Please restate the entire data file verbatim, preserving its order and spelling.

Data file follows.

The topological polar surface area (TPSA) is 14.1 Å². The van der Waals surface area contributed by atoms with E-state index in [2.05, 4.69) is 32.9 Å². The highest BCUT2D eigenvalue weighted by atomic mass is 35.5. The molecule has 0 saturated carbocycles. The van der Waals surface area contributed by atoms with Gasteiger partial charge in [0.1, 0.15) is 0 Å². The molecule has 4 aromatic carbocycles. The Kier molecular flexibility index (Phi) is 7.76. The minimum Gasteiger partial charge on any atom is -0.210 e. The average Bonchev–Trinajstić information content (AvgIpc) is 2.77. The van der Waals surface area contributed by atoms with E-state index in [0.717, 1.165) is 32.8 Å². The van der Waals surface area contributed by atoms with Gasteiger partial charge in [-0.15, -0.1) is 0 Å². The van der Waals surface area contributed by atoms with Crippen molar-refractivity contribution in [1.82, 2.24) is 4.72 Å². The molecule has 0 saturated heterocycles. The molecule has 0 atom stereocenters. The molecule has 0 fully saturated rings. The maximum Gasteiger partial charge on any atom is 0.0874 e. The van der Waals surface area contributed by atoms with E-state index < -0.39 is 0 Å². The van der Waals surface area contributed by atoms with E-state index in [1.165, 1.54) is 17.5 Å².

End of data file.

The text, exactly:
The topological polar surface area (TPSA) is 14.1 Å². The van der Waals surface area contributed by atoms with E-state index in [2.05, 4.69) is 32.9 Å². The highest BCUT2D eigenvalue weighted by atomic mass is 35.5. The molecule has 0 saturated carbocycles. The van der Waals surface area contributed by atoms with Gasteiger partial charge in [0.1, 0.15) is 0 Å². The molecule has 4 aromatic carbocycles. The Kier molecular flexibility index (Phi) is 7.76. The minimum Gasteiger partial charge on any atom is -0.210 e. The average Bonchev–Trinajstić information content (AvgIpc) is 2.77. The van der Waals surface area contributed by atoms with E-state index in [0.717, 1.165) is 32.8 Å². The van der Waals surface area contributed by atoms with Gasteiger partial charge in [-0.15, -0.1) is 0 Å². The van der Waals surface area contributed by atoms with Crippen molar-refractivity contribution in [1.82, 2.24) is 4.72 Å². The molecule has 0 saturated heterocycles. The molecule has 0 atom stereocenters. The molecule has 0 fully saturated rings. The maximum Gasteiger partial charge on any atom is 0.0874 e. The van der Waals surface area contributed by atoms with E-state index < -0.39 is 0 Å². The van der Waals surface area contributed by atoms with E-state index in [1.165, 1.54) is 17.5 Å².